Energy For Body's Needs Is Supplied By Calories
( Originally Published 1936 )
Some illustrations, which attempted to convey graphically just what a calorie is, were given yesterday.
For instance, a calorie is the amount of energy which will raise a ton about one and a half feet.
This leads us to some interesting calculations. Even in bed, an adult of average weight uses up 1,500 calories. So at the lowest limits of activity your body requires enough energy to raise a ton a little less than half a foot.
Where does all the energy go to? Most of it is used by the heart in pumping blood through the vessels. If a man weighing 150 pounds were to be converted into a sort of elevator and his heart used as the engine, and it started to raise him through the shaft of a modem office building, the heart would land him on about the fiftieth floor in the course of twenty-four hours.
One mustn't think of him as scooting up to the fiftieth floor as a modem elevator does. The point is the time element. The body's processes as an engine are slow. In one minute he would rise only about a foot.
Besides the work of the heart, body energy goes to moving the chest in breathing, moving the muscles of the intestines, thousands of eye movements, tongue movements, the chemical energy of nutrition. Yes, even while you are lying in bed, your body is doing plenty of things.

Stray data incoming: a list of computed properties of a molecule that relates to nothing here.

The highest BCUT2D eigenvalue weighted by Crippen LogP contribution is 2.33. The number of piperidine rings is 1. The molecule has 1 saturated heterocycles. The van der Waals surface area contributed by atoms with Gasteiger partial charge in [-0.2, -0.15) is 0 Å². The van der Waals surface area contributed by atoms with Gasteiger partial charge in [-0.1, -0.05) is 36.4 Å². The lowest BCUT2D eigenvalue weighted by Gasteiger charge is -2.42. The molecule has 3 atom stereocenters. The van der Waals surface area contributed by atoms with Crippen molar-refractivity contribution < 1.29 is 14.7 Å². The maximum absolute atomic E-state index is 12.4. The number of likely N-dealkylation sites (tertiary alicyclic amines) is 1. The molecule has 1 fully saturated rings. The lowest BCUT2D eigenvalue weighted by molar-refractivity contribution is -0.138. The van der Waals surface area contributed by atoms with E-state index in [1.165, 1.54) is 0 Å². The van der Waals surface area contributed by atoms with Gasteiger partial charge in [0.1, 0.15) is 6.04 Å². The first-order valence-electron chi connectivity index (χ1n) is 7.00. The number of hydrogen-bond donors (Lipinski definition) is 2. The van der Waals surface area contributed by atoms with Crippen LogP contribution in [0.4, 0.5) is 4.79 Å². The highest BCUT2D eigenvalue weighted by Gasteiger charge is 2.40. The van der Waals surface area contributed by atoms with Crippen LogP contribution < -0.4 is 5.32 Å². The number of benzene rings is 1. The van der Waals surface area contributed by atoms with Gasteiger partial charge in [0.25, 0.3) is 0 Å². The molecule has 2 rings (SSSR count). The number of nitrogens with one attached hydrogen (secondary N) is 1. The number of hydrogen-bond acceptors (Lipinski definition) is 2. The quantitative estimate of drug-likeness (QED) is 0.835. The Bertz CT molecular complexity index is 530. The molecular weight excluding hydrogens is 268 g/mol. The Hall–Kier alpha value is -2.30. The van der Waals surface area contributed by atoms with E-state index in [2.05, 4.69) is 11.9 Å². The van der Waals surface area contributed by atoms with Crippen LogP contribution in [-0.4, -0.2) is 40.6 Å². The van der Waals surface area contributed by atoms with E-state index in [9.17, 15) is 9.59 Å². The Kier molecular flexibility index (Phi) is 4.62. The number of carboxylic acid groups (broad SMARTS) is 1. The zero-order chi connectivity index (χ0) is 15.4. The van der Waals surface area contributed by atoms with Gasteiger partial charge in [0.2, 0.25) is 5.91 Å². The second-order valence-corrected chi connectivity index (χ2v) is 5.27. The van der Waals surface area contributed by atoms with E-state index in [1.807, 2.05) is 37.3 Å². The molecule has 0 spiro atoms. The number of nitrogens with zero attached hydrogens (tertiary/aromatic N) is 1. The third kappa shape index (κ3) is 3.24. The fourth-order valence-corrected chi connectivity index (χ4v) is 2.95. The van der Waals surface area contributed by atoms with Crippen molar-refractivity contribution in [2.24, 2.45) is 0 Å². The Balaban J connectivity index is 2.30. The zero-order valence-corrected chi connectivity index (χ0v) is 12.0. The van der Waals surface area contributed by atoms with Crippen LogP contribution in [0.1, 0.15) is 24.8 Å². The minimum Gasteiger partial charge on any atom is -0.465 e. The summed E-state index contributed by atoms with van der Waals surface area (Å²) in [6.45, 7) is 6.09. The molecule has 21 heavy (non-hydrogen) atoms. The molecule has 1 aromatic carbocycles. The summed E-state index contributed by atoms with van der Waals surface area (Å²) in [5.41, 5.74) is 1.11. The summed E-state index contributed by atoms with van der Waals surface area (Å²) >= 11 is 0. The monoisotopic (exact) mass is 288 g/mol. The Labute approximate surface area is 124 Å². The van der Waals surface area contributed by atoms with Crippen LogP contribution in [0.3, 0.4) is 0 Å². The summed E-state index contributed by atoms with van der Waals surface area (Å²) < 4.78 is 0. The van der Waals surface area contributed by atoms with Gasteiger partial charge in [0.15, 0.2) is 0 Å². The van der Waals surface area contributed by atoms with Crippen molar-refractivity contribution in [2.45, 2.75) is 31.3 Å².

Where does the energy come from to do all these things? Of course, from calories in the food. And here again we come across some surprising calculations.
The greatest energizer—that is, the quickest and most successful form of human energy—is sugar. It doesn't make much difference what kind of sugar, although the simplest is the best. But since ordinary granulated sugar is more familiar than any other, we will use it as an example.
A lump of granulated sugar, as usually served, weighs about five grams, and as sugar has a value of four calories per gram, we find the astonishing fact that half a lump of granulated sugar has enough potential energy to raise 100 men a foot and a half.
There is a catch to it, because the body is not a perfect machine and cannot utilize 100 per cent of the potential energy of its foods. But it does pretty well. It uses 33 per cent.
So we see that using dietetics as an exact science, we can conjure up some rather curious speculations.